• Consider getting a clicker training tool. Clicker training can be useful when teaching your dog more advanced commands.

This is just a basic list of all the things you need to buy for your puppy sooner or later. Remember, adopting a puppy is expensive not just in the short term but in the long term as well. If you can’t afford to spend a few hundred dollars on your puppy every month for at least the first couple of years of life, you should hold off until you have that financial flexibility.

Ask About Puppy Records and Vaccination Information

Whether you adopt your puppy from a vet center or from a shelter, be sure to ask about their medical records and any vaccine information. This will tell you how quickly your puppy needs to visit a vet for their shots and whether they can socialize with other puppies when you rescue them.

It’s irresponsible to let your puppy play with others if they haven’t been vaccinated. So if your new puppy rescue doesn’t have any medical protections yet, make this a priority and get them vaccinated ASAP.

Note that some vet centers will cover the cost of vaccinations and other medical treatments as part of your adoption fee.

Puppies Take Tons of Training

No matter the breed of puppy you get, keep in mind that they will require tons of training in order to become a polite canine companion at your side.

It’s quite normal for a puppy to be a bit rambunctious and silly in their earliest months. Don’t be surprised if your puppy chews on something they shouldn’t or gets into things that they should avoid.

Furthermore, don’t get mad at your puppy if they can’t hold their bladder. Potty training should take a top priority since most puppies can only hold their bladders for a few hours when they’re little.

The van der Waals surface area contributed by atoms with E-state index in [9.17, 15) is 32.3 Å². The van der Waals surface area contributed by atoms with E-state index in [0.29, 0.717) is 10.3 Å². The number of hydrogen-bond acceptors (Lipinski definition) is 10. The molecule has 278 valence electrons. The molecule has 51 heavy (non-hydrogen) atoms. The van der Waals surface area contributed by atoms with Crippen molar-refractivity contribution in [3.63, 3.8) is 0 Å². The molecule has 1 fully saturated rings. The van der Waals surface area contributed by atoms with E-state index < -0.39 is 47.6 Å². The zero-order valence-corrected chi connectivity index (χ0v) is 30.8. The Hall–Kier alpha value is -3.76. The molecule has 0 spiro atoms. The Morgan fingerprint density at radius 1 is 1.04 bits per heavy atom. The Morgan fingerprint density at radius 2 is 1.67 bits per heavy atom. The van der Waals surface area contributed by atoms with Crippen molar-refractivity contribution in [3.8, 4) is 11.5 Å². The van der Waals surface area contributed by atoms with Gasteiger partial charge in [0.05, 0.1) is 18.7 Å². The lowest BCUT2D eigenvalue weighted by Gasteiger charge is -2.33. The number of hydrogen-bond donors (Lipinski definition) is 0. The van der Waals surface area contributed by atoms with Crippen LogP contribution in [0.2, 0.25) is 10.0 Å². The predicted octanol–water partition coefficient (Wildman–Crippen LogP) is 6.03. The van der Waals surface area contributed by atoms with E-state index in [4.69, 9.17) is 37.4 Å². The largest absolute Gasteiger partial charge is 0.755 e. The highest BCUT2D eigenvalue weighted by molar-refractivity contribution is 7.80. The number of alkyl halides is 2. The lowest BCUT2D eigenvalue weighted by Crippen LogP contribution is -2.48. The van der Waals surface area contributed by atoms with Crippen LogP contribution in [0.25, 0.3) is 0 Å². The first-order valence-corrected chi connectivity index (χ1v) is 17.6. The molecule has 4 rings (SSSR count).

Ideally, you should practice positive reinforcement training methods when training your new dog. Positive reinforcement is much more successful than snapping at your dog when they do something wrong. Instead of focusing on mistakes, remind your dog of what they should do and praise and reward them heavily when they follow through with your requests.

A Little Separation Anxiety or Adjustment is Normal

After you bring your puppy home, you might find that they seem a little down or depressed, especially if they had siblings or parents at the vet center or shelter where you adopted them from. Alternatively, maybe your puppy will feel scared or whine if you ever leave their presence.

Both of these emotional reactions are totally normal, and you shouldn’t worry if your puppy displays one or both of them. Fortunately, your puppy should grow out of these juvenile emotional responses relatively quickly, especially as they acclimate to their new environment.

If your puppy is having trouble adjusting, be sure to spend lots of time with them and play with plush chew toys. Giving your puppy new, positive experiences in their home is the best way to convince them that they really are safe and can feel comfortable at your house. If your new puppy is having a difficult transition, seek out a qualified dog trainer for help.

Commit To Your New Family Member

Lastly, ask yourself whether you really want a dog in the long term. Puppies are certainly adorable, but they only stay in the puppy stage for a few months before they grow larger and become even more energetic.

Dogs can live for well over a decade or more, so be sure that you want a long-term companion before rescuing a puppy and taking them away from their parents.

Mission: Bringing Your Dog Home

Ultimately, rescuing a new pup is a great thing; it’s so exciting that you’ve decided to give a puppy a forever home at your house. Just be sure you’re ready for the responsibility and that you prepare everything beforehand. This way, the rescuing experience will be smooth, and you’ll have nothing but good memories for the first cute months of your puppy’s life.

Plus, grabbing everything you need to make your puppy’s first experience at home enjoyable and safe is easier than ever with Wild One. Check out our online store for everything you might need for your pup, ranging from treats to collars to harnesses to beds and bowls and more.


Separation Anxiety | ASPCA

Vaccinations for Your Pet | ASPCA

Toxic and Non-Toxic Plants | ASPCA

Where to get a puppy | The Humane Society of the United States

Positive Rewards Dog Training Tips | AKC